I admit to being a flashlight aficionado, maybe even a flashlight “nut” about LED flashlights.  I’ve admired these gadgets for many years, watching as technology improves. Duracell’s Daylite series brings something unique to the party.

 Duracell Daylight with three AAA cells

Three products comprise the Daylite line.  All are styled with the familiar Duracell Copper Top theme, which you can see from the product shots here and online.  There is a two AA-, a three AAA- and a two CR123-powered model.

 Duracell Daylight with two AA cells

The AA and AAA feature 80 lumens of output from a three Watt LED, which is substantial and enough for most households inside use and some outdoor use.  The double CR123 model features a 160 lumen, four Watt LED, a real beast, for all uses.

The two AA model is long, to accommodate the two batteries loaded end to end.  The triple AAA model is a bit stubby with its batteries loaded into a circular barrel and stuffed into the metal tubular housing.  The dual CR123 product is slightly longer and also thinner than the AAA model to accommodate having the batteries loaded end to end.

Prices range from a retail of $25 each for the AA and AAA styles and $35 for the CR123 light. Careful online shopping will find better prides.

What’s different?  Ah, it’s the TrueBeam technology. Ordinary LED flashlights, even those with a focusable beam, leave center dead-ish spots and dimmer outer rings around the central beam area.  With Duracell’s TrueBeam technology, the light is solid from the center to the outer edges, and each product allows the beam to be adjusted from narrow to flood.  In practice, there is not a whole lot of difference between wide and narrow when close up.  Throwing a long beam will result in greater differentiation throughout the range from narrow through wide settings.

These are nice flashlights!  My only criticism is with the tailcap switch.  It’s either on or off, with no momentary function.  Just how much could it cost the company to have provided this common and useful feature?  Other than that, I like them!  I have not tested battery life, but I would not peg these as energy conservers because they throw so much light.  I’d expect to get at least a couple of good, strong hours out of a set of the AA and AAA product, with about the same for the CR123-powered torch.  The AA- and AAA-powered flashlights should also provide useful light, though dimmer than full strength, for several hours as they deplete the batteries.  The light powered by the CR123 cells will run like a beast at full speed and then drop dead.  Such is the nature of Lithium batteries, but this is not bad.  CR123 batteries are also rather pricey as compared to a set of standard AA or AAA Copper Tops.  Of course, you may not be so loyal to the battery brand as the company would like once you see how much less other brands can be.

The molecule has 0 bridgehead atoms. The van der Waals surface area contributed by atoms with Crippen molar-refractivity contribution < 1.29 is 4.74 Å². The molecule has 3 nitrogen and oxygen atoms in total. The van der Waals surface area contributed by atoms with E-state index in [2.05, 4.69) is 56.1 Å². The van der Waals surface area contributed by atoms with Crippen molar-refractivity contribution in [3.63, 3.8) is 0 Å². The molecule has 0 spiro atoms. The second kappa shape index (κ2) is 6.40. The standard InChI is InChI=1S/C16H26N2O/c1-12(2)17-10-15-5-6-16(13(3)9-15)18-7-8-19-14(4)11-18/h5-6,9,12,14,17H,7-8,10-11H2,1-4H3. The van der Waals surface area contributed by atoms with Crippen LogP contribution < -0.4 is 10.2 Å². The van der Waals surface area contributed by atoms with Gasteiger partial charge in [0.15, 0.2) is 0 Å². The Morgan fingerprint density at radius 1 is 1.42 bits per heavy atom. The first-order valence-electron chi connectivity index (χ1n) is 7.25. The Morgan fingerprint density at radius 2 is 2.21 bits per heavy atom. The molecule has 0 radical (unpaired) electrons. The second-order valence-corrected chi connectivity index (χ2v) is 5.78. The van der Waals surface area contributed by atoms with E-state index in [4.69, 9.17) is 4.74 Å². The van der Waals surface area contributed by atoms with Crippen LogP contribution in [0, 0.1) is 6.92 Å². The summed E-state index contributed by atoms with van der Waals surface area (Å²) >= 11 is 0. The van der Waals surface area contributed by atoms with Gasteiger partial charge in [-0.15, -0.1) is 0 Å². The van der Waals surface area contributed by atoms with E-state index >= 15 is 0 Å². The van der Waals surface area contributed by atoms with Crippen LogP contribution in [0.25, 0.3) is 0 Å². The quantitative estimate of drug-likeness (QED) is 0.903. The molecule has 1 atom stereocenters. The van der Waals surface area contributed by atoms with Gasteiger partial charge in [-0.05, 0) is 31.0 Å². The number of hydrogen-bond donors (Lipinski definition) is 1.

What we have here are three very nice flashlights that should perform well for their intended purposes.  The pair of AA and AAA 80 lumen models are good for everyday use, for walking the dog, finding lost things or for occasional use when lots of light is needed for general purposes.  That very powerful 160 lumen four Watt model is going to meet the needs of campers on a mission and for users who, like me, want to impress friends with cool new LED flashlights.  It’s powerful enough for anything one would want, too.  160 lumens is a lot of light, right up there with some tactical torches used by law enforcement.  It’s compact and powerful, two very nice qualities.  With CR123 cells inside (below), it also has a very long shelf life if left unused of at least 10 years, but why hide it away and not play with it?  I should also point out that even AA and AAA alkaline batteries have very long shelf lives of about 10 years, but most companies don’t point that out.

The two-AA model is about $16 from Amazon, and the three-AAA model is about $27 from Amazon.  The CR123-powered 160-lumen model is found for $29 at Amazon.  You’ll find them at many retail stores in your area that carry the Duracell brand, too.

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